Prince of Darkness

Ian Aitken, 28 January 1993

Rupert Murdoch 
by William Shawcross.
Chatto, 616 pp., £18.99, September 1992, 0 7011 8451 5
Show More
Show More
... Lord Beaverbrook seemed to me an infinitely preferable version of the genus than, say, Lord Thomson, who originally regarded owning newspapers and radio stations as no different from owning profitable toothpaste factories or fast-food chains. Though he altered that view later, it was not in the direction of greater interference with editorial ...


Ian Jack: Class 1H, 15 July 2021

... made it to the senior secondary that year. The other was a quiet, red-haired girl called Jean Thomson and she was also put in the lowest grade, in her case 1G. Our parents were working-class and when I read in Todd’s book that ‘working-class children were likely to find themselves relegated to the lowest streams of grammar schools, regardless of their ...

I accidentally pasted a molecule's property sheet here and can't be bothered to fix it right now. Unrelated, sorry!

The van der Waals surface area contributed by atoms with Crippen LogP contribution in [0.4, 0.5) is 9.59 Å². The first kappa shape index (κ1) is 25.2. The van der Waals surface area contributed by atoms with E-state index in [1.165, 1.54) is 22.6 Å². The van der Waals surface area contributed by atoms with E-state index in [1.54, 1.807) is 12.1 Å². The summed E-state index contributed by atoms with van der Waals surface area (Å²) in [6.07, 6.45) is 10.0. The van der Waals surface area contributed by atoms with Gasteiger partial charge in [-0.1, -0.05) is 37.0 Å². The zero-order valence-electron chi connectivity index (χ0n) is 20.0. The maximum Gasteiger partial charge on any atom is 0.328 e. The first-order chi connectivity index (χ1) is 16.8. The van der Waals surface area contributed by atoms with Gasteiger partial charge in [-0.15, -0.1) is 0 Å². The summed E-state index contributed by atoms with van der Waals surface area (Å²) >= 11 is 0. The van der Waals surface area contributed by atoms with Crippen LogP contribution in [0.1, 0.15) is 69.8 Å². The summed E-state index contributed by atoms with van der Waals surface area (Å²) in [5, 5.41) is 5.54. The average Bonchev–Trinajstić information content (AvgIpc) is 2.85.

New Ground for the Book Trade

John Sutherland, 28 September 1989

... dismemberings. Methuen (which celebrates its centenary in 1989) was sold in 1987 to International Thomson, who broke it up, selling the general and children’s list to Paul Hamlyn’s Octopus, itself subsequently acquired by Reed International. Methuen’s academic books remained with Thomson, who now bring them out under ...

Ramadhin and Valentine

J.R. Pole, 13 October 1988

A History of West Indies Cricket 
by Michael Manley.
Deutsch, 575 pp., £17.95, May 1988, 0 233 98259 0
Show More
Sobers: Twenty Years at the Top 
by Garfield Sobers and Brian Scovell.
Macmillan, 204 pp., £11.95, June 1988, 0 333 37267 0
Show More
Show More